Among the greater mysteries of the New Testament are those surrounding the Mother of God. A large segment of modern Christianity has become tone deaf in this regard, a result of centuries of antagonism towards certain aspects of older tradition. It is a deafness that grieves my heart, primarily in that it represents a great gulf within the broader experience of the faith. A few years after my reception into the Orthodox Church, a friend from my Anglican past asked me if I ever thought of returning. He had no idea of how foreign the thought was to me. But within my mind, the first thought was the absence of Mary. I think I said something to the effect that I could never consider leaving “my mother.”
I’m not sure what those who are strangers to Mary imagine goes on in the life of an Orthodox or Catholic Christian. I cannot speak for Catholics (they’re more than capable of speaking for themselves). First, I know that there is nothing even remotely like worship accorded to her. The entire experience of veneration seems to have been lost within Protestant thinking. I often use examples of patriotic feeling, or some such inadequate experience, to suggest analogies. But, in truth, it is an experience that has no parallel.
For one, I have no conception of Mary apart from Christ. She is not someone-in-herself to be considered alone. The traditional title affirmed by the 3rd Ecumenical Council is “Theotokos,” the “Birthgiver of God.” In the same manner, we say of Christ, “born of the Virgin Mary.” Christ is the God become man, and His humanity is utterly and completely derivative of Mary. He is bone of her bone and flesh of her flesh. It is the nature of our humanity that if we speak of His Body and Blood, we cannot do so in a manner that excludes her from that reality.
But saying this can easily be lost in words of doctrine. Doctrine is always a discussion of reality, and it is the reality we want rather than the words. The Body and Blood of Christ are not an abstraction. They are a sweet warmth within the experience of the believer. How would I describe to the non-Christian the experience of communion? There are no words that I would ever exchange for that singular taste.
The oldest known devotion to Mary can be found in the words of a hymn that is documented to have existed and been sung before the middle of the 3rd century. It remains a very important hymn within Orthodoxy to this day:
Beneath your compassion,
We take refuge, O Theotokos:
do not despise our petitions in time of trouble;
but rescue us from dangers,
only pure, only blessed one.
Anyone who might suggest that this hymn represents some pagan-importation is simply historically ignorant. The 3rd century is the great century of martyrs when the Church was in constant conflict with the official paganism of the Empire. There is no historical legitimacy for a claim of a paganizing of the faith during this period. Honoring Mary, including asking her intercessions, was perfectly at home within the mind of the primitive Church.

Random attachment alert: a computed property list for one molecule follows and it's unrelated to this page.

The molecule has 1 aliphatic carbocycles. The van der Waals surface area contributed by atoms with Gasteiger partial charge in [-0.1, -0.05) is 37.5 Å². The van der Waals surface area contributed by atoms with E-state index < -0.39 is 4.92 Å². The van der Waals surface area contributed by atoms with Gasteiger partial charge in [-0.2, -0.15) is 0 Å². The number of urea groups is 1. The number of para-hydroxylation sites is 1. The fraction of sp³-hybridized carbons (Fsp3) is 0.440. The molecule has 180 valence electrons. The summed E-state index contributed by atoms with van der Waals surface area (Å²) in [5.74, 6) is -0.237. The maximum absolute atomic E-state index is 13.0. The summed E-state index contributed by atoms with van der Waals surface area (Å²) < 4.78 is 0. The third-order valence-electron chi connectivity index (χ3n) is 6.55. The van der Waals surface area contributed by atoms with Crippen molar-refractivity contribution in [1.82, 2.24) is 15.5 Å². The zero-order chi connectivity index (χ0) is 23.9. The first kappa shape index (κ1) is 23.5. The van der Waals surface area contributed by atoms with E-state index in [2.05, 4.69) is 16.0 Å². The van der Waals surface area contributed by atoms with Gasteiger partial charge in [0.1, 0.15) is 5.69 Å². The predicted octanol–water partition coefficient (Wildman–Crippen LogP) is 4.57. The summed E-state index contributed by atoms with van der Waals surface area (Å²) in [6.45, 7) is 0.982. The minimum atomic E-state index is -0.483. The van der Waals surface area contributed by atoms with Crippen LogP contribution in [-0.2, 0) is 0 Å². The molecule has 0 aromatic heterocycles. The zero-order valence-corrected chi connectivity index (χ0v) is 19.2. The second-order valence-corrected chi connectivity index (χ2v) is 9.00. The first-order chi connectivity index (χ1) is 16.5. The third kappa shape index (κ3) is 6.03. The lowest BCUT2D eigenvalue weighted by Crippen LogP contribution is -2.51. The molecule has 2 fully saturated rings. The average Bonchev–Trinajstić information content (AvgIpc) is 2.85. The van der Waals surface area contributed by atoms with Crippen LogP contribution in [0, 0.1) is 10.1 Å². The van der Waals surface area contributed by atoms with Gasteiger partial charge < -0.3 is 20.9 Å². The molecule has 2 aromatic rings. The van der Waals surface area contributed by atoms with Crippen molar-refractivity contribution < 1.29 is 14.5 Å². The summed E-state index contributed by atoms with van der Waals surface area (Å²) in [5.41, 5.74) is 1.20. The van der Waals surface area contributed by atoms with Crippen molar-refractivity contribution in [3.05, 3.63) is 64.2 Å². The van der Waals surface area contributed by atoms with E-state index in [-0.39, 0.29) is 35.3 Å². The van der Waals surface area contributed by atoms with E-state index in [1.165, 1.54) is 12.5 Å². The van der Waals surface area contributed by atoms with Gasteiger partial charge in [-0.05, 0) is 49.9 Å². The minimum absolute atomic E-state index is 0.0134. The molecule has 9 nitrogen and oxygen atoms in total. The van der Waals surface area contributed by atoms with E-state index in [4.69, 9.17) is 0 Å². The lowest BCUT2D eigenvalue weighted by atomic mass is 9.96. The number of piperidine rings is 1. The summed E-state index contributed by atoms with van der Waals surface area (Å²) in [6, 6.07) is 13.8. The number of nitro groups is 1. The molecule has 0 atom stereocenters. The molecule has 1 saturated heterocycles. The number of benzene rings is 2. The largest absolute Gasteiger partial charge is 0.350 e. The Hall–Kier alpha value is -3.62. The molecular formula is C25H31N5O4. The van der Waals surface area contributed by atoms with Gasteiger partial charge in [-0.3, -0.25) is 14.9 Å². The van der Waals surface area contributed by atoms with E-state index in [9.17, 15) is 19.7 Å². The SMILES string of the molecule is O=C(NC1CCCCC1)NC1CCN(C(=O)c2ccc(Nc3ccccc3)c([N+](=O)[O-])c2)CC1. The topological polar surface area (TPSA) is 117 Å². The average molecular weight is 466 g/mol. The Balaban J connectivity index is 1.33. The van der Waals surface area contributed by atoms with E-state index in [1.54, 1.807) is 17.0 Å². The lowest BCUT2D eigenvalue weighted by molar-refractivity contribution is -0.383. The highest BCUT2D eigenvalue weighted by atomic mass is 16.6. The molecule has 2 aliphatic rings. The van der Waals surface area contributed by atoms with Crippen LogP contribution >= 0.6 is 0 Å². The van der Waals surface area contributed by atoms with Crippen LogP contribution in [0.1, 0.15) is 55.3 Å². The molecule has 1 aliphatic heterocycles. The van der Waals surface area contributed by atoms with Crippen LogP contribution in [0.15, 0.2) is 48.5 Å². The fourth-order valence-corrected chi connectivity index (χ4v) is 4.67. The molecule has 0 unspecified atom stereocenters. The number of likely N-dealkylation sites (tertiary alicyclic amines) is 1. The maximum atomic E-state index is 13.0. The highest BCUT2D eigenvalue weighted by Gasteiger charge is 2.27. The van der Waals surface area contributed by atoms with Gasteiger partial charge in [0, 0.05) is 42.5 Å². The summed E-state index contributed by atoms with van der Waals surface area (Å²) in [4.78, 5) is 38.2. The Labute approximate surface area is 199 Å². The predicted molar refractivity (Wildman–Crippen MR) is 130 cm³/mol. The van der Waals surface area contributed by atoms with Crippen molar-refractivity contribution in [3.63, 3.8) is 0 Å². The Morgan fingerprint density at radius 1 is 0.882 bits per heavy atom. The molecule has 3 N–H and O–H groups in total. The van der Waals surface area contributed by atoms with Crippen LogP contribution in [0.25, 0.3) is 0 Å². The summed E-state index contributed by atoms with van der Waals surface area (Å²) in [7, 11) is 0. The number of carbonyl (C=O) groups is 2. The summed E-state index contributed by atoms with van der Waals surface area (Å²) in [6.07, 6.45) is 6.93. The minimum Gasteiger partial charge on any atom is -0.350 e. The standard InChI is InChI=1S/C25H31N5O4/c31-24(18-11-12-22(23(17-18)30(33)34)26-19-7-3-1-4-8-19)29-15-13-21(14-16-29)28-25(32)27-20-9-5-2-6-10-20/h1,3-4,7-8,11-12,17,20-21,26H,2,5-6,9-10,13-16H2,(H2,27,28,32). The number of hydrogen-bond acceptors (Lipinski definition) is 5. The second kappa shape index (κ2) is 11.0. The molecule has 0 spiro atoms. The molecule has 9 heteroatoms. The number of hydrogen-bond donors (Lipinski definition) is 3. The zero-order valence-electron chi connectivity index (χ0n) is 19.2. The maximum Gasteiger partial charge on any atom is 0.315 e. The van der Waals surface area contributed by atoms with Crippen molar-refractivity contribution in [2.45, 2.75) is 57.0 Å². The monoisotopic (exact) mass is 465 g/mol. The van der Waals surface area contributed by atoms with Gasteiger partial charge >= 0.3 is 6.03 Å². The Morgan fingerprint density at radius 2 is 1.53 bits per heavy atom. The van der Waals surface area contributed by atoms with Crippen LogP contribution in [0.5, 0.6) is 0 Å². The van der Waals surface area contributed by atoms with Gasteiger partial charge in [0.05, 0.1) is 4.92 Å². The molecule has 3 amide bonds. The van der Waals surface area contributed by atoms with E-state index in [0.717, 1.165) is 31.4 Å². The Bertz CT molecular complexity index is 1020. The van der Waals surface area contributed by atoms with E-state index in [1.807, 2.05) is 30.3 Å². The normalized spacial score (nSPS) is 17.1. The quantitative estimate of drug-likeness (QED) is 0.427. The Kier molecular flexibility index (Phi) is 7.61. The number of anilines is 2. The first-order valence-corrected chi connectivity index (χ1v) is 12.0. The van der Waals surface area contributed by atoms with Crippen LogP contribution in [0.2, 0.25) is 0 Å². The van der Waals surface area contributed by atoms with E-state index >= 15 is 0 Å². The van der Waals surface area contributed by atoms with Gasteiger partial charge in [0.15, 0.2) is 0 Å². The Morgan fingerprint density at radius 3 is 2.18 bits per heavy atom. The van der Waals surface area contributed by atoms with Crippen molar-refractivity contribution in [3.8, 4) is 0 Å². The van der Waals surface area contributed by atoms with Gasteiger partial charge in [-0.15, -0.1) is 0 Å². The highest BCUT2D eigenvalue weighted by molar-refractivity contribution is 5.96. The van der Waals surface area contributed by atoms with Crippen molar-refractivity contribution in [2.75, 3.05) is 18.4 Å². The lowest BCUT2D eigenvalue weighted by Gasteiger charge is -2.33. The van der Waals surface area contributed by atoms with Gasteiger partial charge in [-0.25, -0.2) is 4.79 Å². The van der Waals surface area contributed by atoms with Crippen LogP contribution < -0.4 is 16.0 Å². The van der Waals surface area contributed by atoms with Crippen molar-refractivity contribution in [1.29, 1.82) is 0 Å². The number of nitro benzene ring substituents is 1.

But what heart first uttered this cry to the compassion of the Theotokos? How did the Church learn of such a thing? That compassion is well described, for it was prophesied in Scripture.
At the time of Christ’s presentation in the Temple (at 40 days of age), Mary is warned about his coming role in Israel, and told that “a sword will pierce your own soul also” (Lk 2:34-35). This is more than maternal grief. Her union with Christ, expressed in the words of her innocent humility, rendered her uniquely vulnerable at the Cross. Christ is wounded for our transgressions, but she is wounded as well. The Church’s instinct and experience says that she is vulnerable to the sufferings of all.
The word translated “compassion” (εὐσπλαγχνία) is itself worth noting. It seems to be a Greek effort to translate a Hebrew word (רַחֲמִים rachamim) and indicates a deep pain identified with the womb. It is the very deep heart of maternal suffering.
The fear of this experience and knowledge, I suspect, is driven by the centuries-old accusation of “Mary-worship,” as well as an idea that anything or anyone given honor other than God represents competition for God, and denigrates His glory. People might argue with the form that honor has taken over the centuries (icons, candles, hymns, prayers, etc.), but at no time has there ever been any intention of offering worship. Indeed, that would be condemned as the worst of heresies.
But we have forgotten the ancient Christian ethos of honor and veneration. The Scriptures nowhere describe God as “alone.” Instead, He is consistently depicted as the Lord of “Hosts” (a vast crowd). The God made known in Christ is a relational God who is Himself described as “love.” The honor and veneration given to the saints within the Church is simply the liturgical expression of love. It is not worship. Generations of Christians, however, have become estranged from the court of Christ, and fancied the Kingdom either as a democracy, or the King without His entourage. They have forgotten the place of the King’s mother and the honor due His friends. In short, we have become rude in our spiritual bearing and made ourselves strangers to heaven.
God is a generous God, quick to forgive. He has not allowed us to destroy the ethos or the witness of the Apostles’ successors. The reality of His heaven abides. We can regain was has been lost, beginning, perhaps, with careful consideration of the doctrine and practice involved (free of passions and mischaracterizations). But only time and usage heal what is essentially a relational matter.
Perhaps reciting the words of that ancient hymn that has found its place on the lips of saints through the ages would be a good place to begin.
We need all the friends we can find!